After 3 months, the citicoline-treated and placebo-treated groups showed no significant differences on selected assessments of functional outcome. There were no significant side effects. Despite similar mean baseline neurologic stroke scale scores, a higher percentage of patients treated with placebo had mild strokes. A post hoc subgroup analysis suggested that patients with more severe strokes (National Institutes of Health Stroke Scale >8) had better functional outcome with citicoline.

Another trial assessed the effect of citicoline on infarct size on magnetic resonance imaging (MRI) in patients with mild, moderate, and severe strokes. [35] Although this study also failed to show a significant difference between treated and untreated groups, there was a trend toward smaller infarct volumes in treated patients.

Another phase III trial was then performed, involving only moderate-to-large strokes. [36] The drug showed no adverse effects. Unfortunately, the company chose a novel endpoint (NIHSS score improvement >7 points), and the trial result was negative. If the company had instead used more conventional endpoints (eg, NIHSS = 0 or 1, Rankin = 0 or 1), the trial would have been positive.

The results of 4 clinical trials including 1372 patients (789 who received citicoline and 583 who received placebo) were pooled, [37] and the analysis showed that citicoline given within 24 hours from stroke symptom onset in patients with moderate-to-severe strokes was associated with a modestly increased probability of essentially complete recovery at 3 months. The results were assessed using a generalized estimating equation analysis to combine an NIHSS 1 or less, modified Rankin score of 1 or less, and a Barthel Index of 1 or less.

A large international trial, the International Citicoline Trial on acUte Stroke (ICTUS), enrolled 2298 patients with moderate-to-severe strokes within 24 hours of stroke onset. Unfortunately, this trial did not show efficacy for citicoline compared with placebo. [38] Citicoline has also been assessed in a pilot trial of 38 patients with intracerebral hemorrhage. [39] The drug was safe and showed trends toward efficacy.

Fiblast, a basic fibroblast growth factor, could help regulate neuronal healing after ischemia. In a phase II safety trial, Fiblast was administered IV for up to 24 hours in acute stroke patients. [40] Although it was associated with transient leukocytosis, the drug otherwise appeared to be well tolerated and safe. A large trial was begun to evaluate the efficacy of Fiblast in stroke patients presenting within 6 hours of symptom onset. However, the trial was terminated because of poor risk-to-benefit ratios.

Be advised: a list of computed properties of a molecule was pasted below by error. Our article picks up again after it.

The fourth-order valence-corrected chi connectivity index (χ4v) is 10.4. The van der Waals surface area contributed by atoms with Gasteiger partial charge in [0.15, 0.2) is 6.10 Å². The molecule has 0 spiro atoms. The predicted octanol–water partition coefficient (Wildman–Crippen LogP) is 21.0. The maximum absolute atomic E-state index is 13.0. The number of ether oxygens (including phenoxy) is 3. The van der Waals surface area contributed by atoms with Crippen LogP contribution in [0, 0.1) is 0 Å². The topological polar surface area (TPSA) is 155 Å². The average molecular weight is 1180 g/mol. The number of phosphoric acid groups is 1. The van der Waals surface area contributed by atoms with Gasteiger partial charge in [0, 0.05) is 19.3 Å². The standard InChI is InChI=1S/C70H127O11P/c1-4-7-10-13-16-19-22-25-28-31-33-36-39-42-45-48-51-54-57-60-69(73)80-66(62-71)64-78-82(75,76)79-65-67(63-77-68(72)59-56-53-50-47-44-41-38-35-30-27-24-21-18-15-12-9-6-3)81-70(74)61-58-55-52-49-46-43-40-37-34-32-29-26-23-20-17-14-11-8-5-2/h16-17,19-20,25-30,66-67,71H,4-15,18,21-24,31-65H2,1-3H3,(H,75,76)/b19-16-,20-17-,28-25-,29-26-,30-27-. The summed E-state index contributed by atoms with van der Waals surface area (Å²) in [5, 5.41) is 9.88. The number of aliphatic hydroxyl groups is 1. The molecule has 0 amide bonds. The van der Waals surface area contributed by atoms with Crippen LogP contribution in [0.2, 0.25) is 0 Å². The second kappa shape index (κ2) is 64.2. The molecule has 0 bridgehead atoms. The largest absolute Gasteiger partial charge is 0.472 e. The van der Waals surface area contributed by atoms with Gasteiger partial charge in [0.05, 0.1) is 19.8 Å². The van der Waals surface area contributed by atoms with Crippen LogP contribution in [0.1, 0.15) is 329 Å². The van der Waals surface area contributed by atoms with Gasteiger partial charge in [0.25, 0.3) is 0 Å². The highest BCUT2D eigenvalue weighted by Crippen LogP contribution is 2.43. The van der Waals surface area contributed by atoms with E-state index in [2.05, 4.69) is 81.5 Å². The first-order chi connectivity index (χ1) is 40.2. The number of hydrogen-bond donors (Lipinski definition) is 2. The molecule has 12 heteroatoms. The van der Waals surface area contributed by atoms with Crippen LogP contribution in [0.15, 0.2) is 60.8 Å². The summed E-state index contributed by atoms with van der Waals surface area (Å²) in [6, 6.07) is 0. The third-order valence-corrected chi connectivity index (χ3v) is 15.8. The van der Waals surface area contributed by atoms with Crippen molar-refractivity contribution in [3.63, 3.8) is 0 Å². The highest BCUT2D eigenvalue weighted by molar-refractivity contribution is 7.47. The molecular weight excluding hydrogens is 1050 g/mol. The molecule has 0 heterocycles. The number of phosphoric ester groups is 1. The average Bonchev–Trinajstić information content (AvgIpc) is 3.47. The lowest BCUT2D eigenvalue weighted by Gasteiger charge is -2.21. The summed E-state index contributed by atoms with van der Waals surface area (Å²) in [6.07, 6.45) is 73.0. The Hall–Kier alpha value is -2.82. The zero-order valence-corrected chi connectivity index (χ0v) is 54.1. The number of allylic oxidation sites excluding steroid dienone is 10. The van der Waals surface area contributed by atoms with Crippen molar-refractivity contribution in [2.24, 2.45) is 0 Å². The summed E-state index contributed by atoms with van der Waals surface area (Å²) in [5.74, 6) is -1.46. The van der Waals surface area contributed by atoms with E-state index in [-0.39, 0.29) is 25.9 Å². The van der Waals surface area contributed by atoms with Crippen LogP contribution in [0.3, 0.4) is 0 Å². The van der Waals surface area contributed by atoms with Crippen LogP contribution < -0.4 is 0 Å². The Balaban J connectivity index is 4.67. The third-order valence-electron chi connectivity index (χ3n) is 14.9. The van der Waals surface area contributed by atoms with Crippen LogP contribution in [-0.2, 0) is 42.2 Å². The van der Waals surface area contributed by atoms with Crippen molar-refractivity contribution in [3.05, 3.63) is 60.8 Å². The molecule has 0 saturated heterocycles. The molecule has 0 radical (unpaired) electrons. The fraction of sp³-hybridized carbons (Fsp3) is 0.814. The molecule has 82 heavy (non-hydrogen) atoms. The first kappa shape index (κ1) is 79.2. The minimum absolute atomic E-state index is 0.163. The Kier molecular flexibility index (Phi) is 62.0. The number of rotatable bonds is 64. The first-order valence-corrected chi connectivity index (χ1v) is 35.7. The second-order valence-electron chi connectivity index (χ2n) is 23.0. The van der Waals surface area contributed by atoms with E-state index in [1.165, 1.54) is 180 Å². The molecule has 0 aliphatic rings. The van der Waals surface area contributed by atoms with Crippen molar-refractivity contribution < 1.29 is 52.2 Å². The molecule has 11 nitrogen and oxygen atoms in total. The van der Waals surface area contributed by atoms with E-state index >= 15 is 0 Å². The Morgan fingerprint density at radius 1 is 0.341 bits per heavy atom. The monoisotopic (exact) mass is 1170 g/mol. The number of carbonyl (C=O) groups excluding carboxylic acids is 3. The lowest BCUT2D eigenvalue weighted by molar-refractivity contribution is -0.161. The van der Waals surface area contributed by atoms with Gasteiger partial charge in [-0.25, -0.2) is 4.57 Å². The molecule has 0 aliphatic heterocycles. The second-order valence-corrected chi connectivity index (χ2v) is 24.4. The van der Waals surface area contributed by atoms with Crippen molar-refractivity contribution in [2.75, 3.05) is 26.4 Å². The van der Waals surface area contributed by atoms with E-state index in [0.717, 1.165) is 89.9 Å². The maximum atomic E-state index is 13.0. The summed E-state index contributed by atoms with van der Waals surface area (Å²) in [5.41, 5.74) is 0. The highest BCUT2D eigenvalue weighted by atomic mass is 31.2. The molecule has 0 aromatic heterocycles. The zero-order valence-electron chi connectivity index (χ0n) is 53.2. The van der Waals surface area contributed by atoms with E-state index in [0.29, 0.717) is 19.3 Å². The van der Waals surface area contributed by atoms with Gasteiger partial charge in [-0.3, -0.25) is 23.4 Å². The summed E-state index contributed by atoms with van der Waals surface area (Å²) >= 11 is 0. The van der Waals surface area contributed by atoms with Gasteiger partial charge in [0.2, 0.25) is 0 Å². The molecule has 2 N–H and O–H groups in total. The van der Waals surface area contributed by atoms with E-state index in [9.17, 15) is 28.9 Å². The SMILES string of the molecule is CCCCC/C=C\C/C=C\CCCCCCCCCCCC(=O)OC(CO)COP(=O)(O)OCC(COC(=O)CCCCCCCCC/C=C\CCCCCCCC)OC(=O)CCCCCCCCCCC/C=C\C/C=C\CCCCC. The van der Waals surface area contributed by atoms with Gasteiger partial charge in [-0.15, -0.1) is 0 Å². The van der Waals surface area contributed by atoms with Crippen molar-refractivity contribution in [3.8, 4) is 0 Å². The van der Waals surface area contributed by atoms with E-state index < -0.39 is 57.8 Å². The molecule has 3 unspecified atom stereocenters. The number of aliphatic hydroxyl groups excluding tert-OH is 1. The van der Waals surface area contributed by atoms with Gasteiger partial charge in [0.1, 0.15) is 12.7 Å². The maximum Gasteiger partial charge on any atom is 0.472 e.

In an unblinded study of 12 stroke patients, autologous mesenchymal stem cells were delivered intravenously 36-133 days post-stroke. The study supported the feasibility and safety of delivery of a relatively large dose of autologous mesenchymal human stem cells into human subjects with stroke. Additional studies with stem cells in stroke patients are in progress. [41]

Yet another approach to promote brain repair after stroke is GSK249320, a monoclonal antibody that blocks myelin-associated glycoprotein, a molecule inhibiting axon outgrowth. A dosage-finding study showed that the drug was well tolerated but clinical trials in stroke are not currently in progress. [42]

The past few decades have produced a plethora of negative neuroprotective trial results. This is frustrating because all of these agents seemed effective in animal trials. There may be many reasons for this discrepancy. Perhaps the greatest difference between the animal and clinical studies is the timing of the drug treatment. The FAST-MAG trial was the first to use a time window that more closely approximated the treatment times used in the animal models but was also negative. Another potential explanation for the differences in outcomes is the relative youth and health of the animal models compared with that of the clinical population. Alternatively, it may be that the ischemic cascade is so complex in the human that targeting a single pathway may be ineffective.